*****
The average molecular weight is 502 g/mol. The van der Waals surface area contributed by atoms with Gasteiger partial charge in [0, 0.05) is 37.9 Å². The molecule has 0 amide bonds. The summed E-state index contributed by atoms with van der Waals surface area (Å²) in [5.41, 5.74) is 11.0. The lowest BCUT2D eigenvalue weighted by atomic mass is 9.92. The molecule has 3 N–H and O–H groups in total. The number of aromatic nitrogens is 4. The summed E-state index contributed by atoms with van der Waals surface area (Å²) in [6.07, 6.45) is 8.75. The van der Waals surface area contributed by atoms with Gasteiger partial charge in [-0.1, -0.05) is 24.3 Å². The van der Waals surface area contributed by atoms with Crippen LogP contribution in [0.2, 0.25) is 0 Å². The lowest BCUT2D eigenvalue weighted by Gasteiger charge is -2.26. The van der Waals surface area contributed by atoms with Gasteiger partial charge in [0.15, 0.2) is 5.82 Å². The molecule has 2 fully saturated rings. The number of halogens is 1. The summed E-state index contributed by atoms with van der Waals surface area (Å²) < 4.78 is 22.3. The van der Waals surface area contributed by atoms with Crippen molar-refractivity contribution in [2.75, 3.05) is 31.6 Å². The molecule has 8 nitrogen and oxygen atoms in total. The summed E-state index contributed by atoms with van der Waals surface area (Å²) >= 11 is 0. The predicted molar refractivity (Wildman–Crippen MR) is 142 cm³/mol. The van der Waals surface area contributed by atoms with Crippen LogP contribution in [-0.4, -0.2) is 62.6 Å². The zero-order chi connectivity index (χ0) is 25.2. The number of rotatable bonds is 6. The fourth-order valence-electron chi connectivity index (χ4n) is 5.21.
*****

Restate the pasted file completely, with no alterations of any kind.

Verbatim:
The average molecular weight is 502 g/mol. The van der Waals surface area contributed by atoms with Gasteiger partial charge in [0, 0.05) is 37.9 Å². The molecule has 0 amide bonds. The summed E-state index contributed by atoms with van der Waals surface area (Å²) in [5.41, 5.74) is 11.0. The lowest BCUT2D eigenvalue weighted by atomic mass is 9.92. The molecule has 3 N–H and O–H groups in total. The number of aromatic nitrogens is 4. The summed E-state index contributed by atoms with van der Waals surface area (Å²) in [6.07, 6.45) is 8.75. The van der Waals surface area contributed by atoms with Gasteiger partial charge in [-0.1, -0.05) is 24.3 Å². The van der Waals surface area contributed by atoms with Crippen LogP contribution in [0.2, 0.25) is 0 Å². The lowest BCUT2D eigenvalue weighted by Gasteiger charge is -2.26. The van der Waals surface area contributed by atoms with Gasteiger partial charge in [0.15, 0.2) is 5.82 Å². The molecule has 2 fully saturated rings. The number of halogens is 1. The summed E-state index contributed by atoms with van der Waals surface area (Å²) < 4.78 is 22.3. The van der Waals surface area contributed by atoms with Crippen molar-refractivity contribution in [2.75, 3.05) is 31.6 Å². The molecule has 8 nitrogen and oxygen atoms in total. The summed E-state index contributed by atoms with van der Waals surface area (Å²) >= 11 is 0. The predicted molar refractivity (Wildman–Crippen MR) is 142 cm³/mol. The van der Waals surface area contributed by atoms with Crippen LogP contribution in [-0.4, -0.2) is 62.6 Å². The zero-order chi connectivity index (χ0) is 25.2. The number of rotatable bonds is 6. The fourth-order valence-electron chi connectivity index (χ4n) is 5.21.